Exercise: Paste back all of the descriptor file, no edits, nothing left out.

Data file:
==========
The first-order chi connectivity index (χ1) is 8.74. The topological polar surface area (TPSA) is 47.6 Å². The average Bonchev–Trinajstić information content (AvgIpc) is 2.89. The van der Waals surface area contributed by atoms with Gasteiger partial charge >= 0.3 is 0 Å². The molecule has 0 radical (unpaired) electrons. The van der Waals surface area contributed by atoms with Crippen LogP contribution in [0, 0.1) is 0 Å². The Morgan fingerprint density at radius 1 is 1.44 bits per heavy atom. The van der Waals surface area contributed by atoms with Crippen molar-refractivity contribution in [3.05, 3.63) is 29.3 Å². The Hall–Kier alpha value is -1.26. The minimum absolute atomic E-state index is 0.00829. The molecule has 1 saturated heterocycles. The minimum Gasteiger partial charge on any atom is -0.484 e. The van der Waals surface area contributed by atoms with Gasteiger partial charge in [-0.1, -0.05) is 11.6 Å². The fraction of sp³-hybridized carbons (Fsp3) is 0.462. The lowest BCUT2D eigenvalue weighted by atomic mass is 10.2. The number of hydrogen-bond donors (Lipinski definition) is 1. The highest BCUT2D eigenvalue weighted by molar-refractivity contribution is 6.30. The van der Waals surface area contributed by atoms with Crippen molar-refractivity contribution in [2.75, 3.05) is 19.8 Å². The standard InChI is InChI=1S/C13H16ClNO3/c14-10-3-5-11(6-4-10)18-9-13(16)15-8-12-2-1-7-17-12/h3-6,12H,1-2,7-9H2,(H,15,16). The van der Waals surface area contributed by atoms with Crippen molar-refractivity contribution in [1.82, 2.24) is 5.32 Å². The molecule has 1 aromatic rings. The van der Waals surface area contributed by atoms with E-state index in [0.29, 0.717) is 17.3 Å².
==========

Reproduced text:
The first-order chi connectivity index (χ1) is 8.74. The topological polar surface area (TPSA) is 47.6 Å². The average Bonchev–Trinajstić information content (AvgIpc) is 2.89. The van der Waals surface area contributed by atoms with Gasteiger partial charge >= 0.3 is 0 Å². The molecule has 0 radical (unpaired) electrons. The van der Waals surface area contributed by atoms with Crippen LogP contribution in [0, 0.1) is 0 Å². The Morgan fingerprint density at radius 1 is 1.44 bits per heavy atom. The van der Waals surface area contributed by atoms with Crippen molar-refractivity contribution in [3.05, 3.63) is 29.3 Å². The Hall–Kier alpha value is -1.26. The minimum absolute atomic E-state index is 0.00829. The molecule has 1 saturated heterocycles. The minimum Gasteiger partial charge on any atom is -0.484 e. The van der Waals surface area contributed by atoms with Gasteiger partial charge in [-0.1, -0.05) is 11.6 Å². The fraction of sp³-hybridized carbons (Fsp3) is 0.462. The lowest BCUT2D eigenvalue weighted by atomic mass is 10.2. The number of hydrogen-bond donors (Lipinski definition) is 1. The highest BCUT2D eigenvalue weighted by molar-refractivity contribution is 6.30. The van der Waals surface area contributed by atoms with Crippen molar-refractivity contribution in [2.75, 3.05) is 19.8 Å². The standard InChI is InChI=1S/C13H16ClNO3/c14-10-3-5-11(6-4-10)18-9-13(16)15-8-12-2-1-7-17-12/h3-6,12H,1-2,7-9H2,(H,15,16). The van der Waals surface area contributed by atoms with Crippen molar-refractivity contribution in [1.82, 2.24) is 5.32 Å². The molecule has 1 aromatic rings. The van der Waals surface area contributed by atoms with E-state index in [0.29, 0.717) is 17.3 Å².